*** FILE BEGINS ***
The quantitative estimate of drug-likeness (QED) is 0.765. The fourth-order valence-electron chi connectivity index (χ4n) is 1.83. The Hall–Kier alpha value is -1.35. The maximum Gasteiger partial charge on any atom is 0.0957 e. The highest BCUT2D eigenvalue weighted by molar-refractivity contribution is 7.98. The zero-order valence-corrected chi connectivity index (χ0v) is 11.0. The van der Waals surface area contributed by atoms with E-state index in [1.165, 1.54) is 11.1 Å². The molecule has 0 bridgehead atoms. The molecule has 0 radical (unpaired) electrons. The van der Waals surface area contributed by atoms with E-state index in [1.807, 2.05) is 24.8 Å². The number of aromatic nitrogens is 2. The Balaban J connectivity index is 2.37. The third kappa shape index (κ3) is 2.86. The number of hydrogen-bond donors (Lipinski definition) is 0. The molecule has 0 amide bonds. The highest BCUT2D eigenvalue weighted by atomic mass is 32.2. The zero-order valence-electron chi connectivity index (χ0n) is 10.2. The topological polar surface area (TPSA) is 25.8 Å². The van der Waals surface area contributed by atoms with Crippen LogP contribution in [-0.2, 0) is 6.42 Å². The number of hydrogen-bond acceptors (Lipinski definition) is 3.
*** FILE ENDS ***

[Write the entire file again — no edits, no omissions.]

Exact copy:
The quantitative estimate of drug-likeness (QED) is 0.765. The fourth-order valence-electron chi connectivity index (χ4n) is 1.83. The Hall–Kier alpha value is -1.35. The maximum Gasteiger partial charge on any atom is 0.0957 e. The highest BCUT2D eigenvalue weighted by molar-refractivity contribution is 7.98. The zero-order valence-corrected chi connectivity index (χ0v) is 11.0. The van der Waals surface area contributed by atoms with E-state index in [1.165, 1.54) is 11.1 Å². The molecule has 0 bridgehead atoms. The molecule has 0 radical (unpaired) electrons. The van der Waals surface area contributed by atoms with E-state index in [1.807, 2.05) is 24.8 Å². The number of aromatic nitrogens is 2. The Balaban J connectivity index is 2.37. The third kappa shape index (κ3) is 2.86. The number of hydrogen-bond donors (Lipinski definition) is 0. The molecule has 0 amide bonds. The highest BCUT2D eigenvalue weighted by atomic mass is 32.2. The zero-order valence-electron chi connectivity index (χ0n) is 10.2. The topological polar surface area (TPSA) is 25.8 Å². The van der Waals surface area contributed by atoms with Crippen LogP contribution in [-0.2, 0) is 6.42 Å². The number of hydrogen-bond acceptors (Lipinski definition) is 3.